The Musette is Cyclingnews’ weekly curation of the world’s best cycling gear. Here, we’ll take a look at pro-level equipment, bikes and components, alongside some of the most desirable clothing and newest accessories in the world of cycling.
It's been another busy week in terms of product news at Cyclingnews. Things started off with the news of an all-new Continental GP5000 tyre with tan walls followed by the performance-focused Maxxis High Road SL tyre. Guy Kesteven got up close and personal with Le Col's new 'affordable' Sport 2 cycling kit and discovered that it really isn't all that affordable after all. He also shared his thoughts on Red Bull's Spect Flow cycling sunglasses while senior writer, Graham, gave the lowdown on Lazer's venerable Century MIPS helmet and compiled a handy guide on bikepacking gear and everything you need to know about the concept.
In a new monthly series entitled 'Our (Very Own) Bikes', our tech editor, Aaron, kicked things off with an honest write up on his personal Cannondale SuperSix Evo disc and why he treasures it - a bike he built up entirely by himself. Look out for staff writer, Dan Ostanek's Colnago C40 next month.
In his quest to find the most affordable cycling shoes available at the moment, Josh penned a comprehensive deals guide on cheap cycling shoes - there are some stellar options that make up his list. He then also wrote a sceptical view on Superstrata's 3D-printed view that's definitely worth a read.
The other Josh - Josh Ross, our American correspondent, spent time getting to know Garmin's 'new' Edge 1030 Plus and gave his opinion on where it stands as far as the best cycling computers are concerned.
If you're hoping to kick off the racing season sooner rather than later, you should have a look at Lance Branquinho's piece on time trialling and why it's the best way back into post-down racing. Those that aren't too convinced by the possibility of the government relaxing the rules will probably find our comprehensive Zwift guide handy if eRacing and indoor cycling is more your thing.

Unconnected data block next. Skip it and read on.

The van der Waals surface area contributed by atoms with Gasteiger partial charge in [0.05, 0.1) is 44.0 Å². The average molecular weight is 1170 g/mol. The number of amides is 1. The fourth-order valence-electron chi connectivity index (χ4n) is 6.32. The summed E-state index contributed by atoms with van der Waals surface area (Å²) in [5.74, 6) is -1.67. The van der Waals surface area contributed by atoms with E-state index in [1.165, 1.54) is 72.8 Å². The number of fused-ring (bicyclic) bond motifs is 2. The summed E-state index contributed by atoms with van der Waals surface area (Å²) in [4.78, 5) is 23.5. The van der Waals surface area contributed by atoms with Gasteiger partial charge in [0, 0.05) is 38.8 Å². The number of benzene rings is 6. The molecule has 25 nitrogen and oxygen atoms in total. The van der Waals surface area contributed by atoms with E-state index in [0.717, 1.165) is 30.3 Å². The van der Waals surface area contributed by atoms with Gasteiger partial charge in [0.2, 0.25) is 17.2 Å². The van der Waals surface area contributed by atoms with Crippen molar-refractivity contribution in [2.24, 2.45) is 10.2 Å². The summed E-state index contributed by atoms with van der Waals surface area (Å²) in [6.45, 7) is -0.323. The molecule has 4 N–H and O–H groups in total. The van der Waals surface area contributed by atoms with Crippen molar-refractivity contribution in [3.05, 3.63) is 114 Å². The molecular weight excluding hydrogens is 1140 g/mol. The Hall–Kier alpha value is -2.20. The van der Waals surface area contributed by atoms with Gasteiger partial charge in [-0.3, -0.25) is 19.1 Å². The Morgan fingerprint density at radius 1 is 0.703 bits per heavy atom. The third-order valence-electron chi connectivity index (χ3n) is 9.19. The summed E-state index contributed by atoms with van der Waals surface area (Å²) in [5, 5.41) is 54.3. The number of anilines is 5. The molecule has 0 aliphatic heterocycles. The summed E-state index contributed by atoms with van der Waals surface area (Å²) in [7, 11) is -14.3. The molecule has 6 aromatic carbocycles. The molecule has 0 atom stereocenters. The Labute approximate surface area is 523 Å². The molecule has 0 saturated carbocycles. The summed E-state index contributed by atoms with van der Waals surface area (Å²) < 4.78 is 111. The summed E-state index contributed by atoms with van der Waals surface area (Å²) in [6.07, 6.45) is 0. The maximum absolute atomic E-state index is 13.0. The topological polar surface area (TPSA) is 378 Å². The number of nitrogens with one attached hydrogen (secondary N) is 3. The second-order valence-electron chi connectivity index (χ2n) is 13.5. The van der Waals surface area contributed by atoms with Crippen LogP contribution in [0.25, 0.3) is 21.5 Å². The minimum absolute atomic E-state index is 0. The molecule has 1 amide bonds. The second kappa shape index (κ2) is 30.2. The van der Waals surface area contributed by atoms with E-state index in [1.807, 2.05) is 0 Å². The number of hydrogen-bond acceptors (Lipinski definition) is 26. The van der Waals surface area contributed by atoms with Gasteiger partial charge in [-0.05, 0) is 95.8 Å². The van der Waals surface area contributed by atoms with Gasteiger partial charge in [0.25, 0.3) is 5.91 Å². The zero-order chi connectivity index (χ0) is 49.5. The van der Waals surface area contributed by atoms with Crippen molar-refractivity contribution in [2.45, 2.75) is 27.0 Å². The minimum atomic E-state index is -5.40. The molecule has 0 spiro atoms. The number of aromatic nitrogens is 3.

As has been the theme these past few weeks, Thursday is big-news day. Last week it was Chris Froome making the headlines. This week it was Trek's new Madone and the new BMC Teammachine that stole the headlines.
In between all of this, we also published a stack of expertly curated buyer's guides to help you make an informed decision when it comes to your next cycling purchase. If you're in the market for a new cycling GPS, a lightweight road bike or want to improve your visibility with a front bike light, make sure you scroll through the following guides:
- Best indoor cycling shoes (opens in new tab)
- Best commuter bikes (opens in new tab)
- Zwift with a power meter and dumb trainer (opens in new tab)
- Best tubeless road tyres (opens in new tab)
Now, let's get into what's new at Cyclingnews:
Selle San Marco ShortFit Racing saddle and Pressa Corsa bar tape
Selle San Marco's Shortfit saddle range has become a popular perch in the Italian company's lineup. The range comprises six distinct product lines: Superleggera, Carbon Fx, Racing, Dynamic, Supercomfort Racing and Supercomfort Dynamic. The limited-edition model you see here, however, forms part of the Racing line - the Shortfit Racing Iridescent saddle.
As the name suggests this saddle was designed with racing as its primary function so ergonomics is one of its strong points. Selle San Marco claims the design is more a result of function over form but the aesthetic qualities are still of a high standard. The iridescent-purple colourway may not be everyone's cup of tea but it's a striking hue which instils it with a lot more presence than the regular black we see on so many saddles.
In terms of specifications, the saddle weighs 172g on our scales, two grams more than claimed but that's much of a muchness really. The shell is composed of carbon-fibre-reinforced plastic and the rails are Xsilite - a material that possesses a high percentage of silicon with particles of titanium and carbon. All this has helped minimise weight while maximising ride quality and performance.
The central cutout - technology Selle San Marco calls 'Open-Fit' - has been dialled into the design to promote better comfort and support. In fact, like other saddles that use a similar design philosophy, this is proven to promote blood ﬂow, prevent numbness and foster relief from pressure on the perineum. As such it comes highly recommended for female riders or individuals with high pelvic rotation.
Selle San Marco has also designed a special-edition bar tape to compliment the new Shortfit Racing Iridescent Racing saddle. Weighing just 20g the Presa Corsa Team bar tape comes with a non-slip EVA Plus construction complete with gel padding for added compliance. Reviews coming soon. - Aaron Borrill
- Price: £149.99 / 159,00
- Rails: Xsilite
- Shell: Carbon-fibre-reinforced plastic
- Weight: 172g (actual)
- Colours: Iridescent purple
- Dimensions: 250 x 144 mm
Continental Terra Trail gravel tyre